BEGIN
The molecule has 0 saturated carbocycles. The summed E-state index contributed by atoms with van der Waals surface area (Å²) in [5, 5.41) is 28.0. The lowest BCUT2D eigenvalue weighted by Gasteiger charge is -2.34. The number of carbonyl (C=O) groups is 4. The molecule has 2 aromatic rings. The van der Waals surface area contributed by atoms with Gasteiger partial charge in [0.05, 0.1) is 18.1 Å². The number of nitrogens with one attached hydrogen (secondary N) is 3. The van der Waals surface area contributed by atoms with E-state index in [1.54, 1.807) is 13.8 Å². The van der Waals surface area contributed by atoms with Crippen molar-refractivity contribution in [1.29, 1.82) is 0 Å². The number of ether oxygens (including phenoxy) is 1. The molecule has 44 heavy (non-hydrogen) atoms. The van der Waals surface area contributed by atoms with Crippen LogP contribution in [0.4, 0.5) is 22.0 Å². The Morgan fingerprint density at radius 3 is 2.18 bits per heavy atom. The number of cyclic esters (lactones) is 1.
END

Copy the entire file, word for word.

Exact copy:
The molecule has 0 saturated carbocycles. The summed E-state index contributed by atoms with van der Waals surface area (Å²) in [5, 5.41) is 28.0. The lowest BCUT2D eigenvalue weighted by Gasteiger charge is -2.34. The number of carbonyl (C=O) groups is 4. The molecule has 2 aromatic rings. The van der Waals surface area contributed by atoms with Gasteiger partial charge in [0.05, 0.1) is 18.1 Å². The number of nitrogens with one attached hydrogen (secondary N) is 3. The van der Waals surface area contributed by atoms with E-state index in [1.54, 1.807) is 13.8 Å². The van der Waals surface area contributed by atoms with Crippen molar-refractivity contribution in [1.29, 1.82) is 0 Å². The number of ether oxygens (including phenoxy) is 1. The molecule has 44 heavy (non-hydrogen) atoms. The van der Waals surface area contributed by atoms with Crippen LogP contribution in [0.4, 0.5) is 22.0 Å². The Morgan fingerprint density at radius 3 is 2.18 bits per heavy atom. The number of cyclic esters (lactones) is 1.